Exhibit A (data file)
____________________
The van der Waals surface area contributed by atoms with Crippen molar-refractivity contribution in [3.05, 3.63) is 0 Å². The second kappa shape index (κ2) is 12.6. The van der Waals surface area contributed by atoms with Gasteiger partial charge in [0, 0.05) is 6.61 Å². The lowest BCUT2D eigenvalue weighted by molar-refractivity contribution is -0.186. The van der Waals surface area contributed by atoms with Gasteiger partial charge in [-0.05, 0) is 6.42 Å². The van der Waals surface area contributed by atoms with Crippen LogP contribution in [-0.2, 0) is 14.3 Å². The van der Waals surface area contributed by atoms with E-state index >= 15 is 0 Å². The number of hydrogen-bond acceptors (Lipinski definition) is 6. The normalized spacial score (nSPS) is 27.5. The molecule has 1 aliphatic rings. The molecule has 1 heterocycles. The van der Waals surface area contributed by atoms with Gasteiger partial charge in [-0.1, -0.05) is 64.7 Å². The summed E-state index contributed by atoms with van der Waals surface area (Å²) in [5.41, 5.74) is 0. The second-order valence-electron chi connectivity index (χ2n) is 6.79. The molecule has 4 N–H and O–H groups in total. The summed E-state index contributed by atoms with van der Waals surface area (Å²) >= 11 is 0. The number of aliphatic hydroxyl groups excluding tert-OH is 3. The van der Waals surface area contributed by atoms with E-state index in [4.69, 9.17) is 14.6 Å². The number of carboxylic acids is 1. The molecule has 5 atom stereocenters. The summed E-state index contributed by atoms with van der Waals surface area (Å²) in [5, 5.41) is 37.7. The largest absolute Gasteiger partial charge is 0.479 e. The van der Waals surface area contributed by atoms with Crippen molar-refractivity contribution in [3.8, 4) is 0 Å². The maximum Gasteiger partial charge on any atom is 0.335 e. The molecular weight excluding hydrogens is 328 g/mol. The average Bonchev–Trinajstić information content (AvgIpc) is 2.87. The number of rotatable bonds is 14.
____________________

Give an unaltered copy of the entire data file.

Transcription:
The van der Waals surface area contributed by atoms with Crippen molar-refractivity contribution in [3.05, 3.63) is 0 Å². The second kappa shape index (κ2) is 12.6. The van der Waals surface area contributed by atoms with Gasteiger partial charge in [0, 0.05) is 6.61 Å². The lowest BCUT2D eigenvalue weighted by molar-refractivity contribution is -0.186. The van der Waals surface area contributed by atoms with Gasteiger partial charge in [-0.05, 0) is 6.42 Å². The van der Waals surface area contributed by atoms with Crippen LogP contribution in [-0.2, 0) is 14.3 Å². The van der Waals surface area contributed by atoms with E-state index >= 15 is 0 Å². The number of hydrogen-bond acceptors (Lipinski definition) is 6. The normalized spacial score (nSPS) is 27.5. The molecule has 1 aliphatic rings. The molecule has 1 heterocycles. The van der Waals surface area contributed by atoms with Gasteiger partial charge in [-0.1, -0.05) is 64.7 Å². The summed E-state index contributed by atoms with van der Waals surface area (Å²) in [5.41, 5.74) is 0. The second-order valence-electron chi connectivity index (χ2n) is 6.79. The molecule has 4 N–H and O–H groups in total. The summed E-state index contributed by atoms with van der Waals surface area (Å²) >= 11 is 0. The number of aliphatic hydroxyl groups excluding tert-OH is 3. The van der Waals surface area contributed by atoms with E-state index in [4.69, 9.17) is 14.6 Å². The number of carboxylic acids is 1. The molecule has 5 atom stereocenters. The summed E-state index contributed by atoms with van der Waals surface area (Å²) in [5, 5.41) is 37.7. The largest absolute Gasteiger partial charge is 0.479 e. The van der Waals surface area contributed by atoms with Crippen molar-refractivity contribution in [3.8, 4) is 0 Å². The maximum Gasteiger partial charge on any atom is 0.335 e. The molecular weight excluding hydrogens is 328 g/mol. The average Bonchev–Trinajstić information content (AvgIpc) is 2.87. The number of rotatable bonds is 14.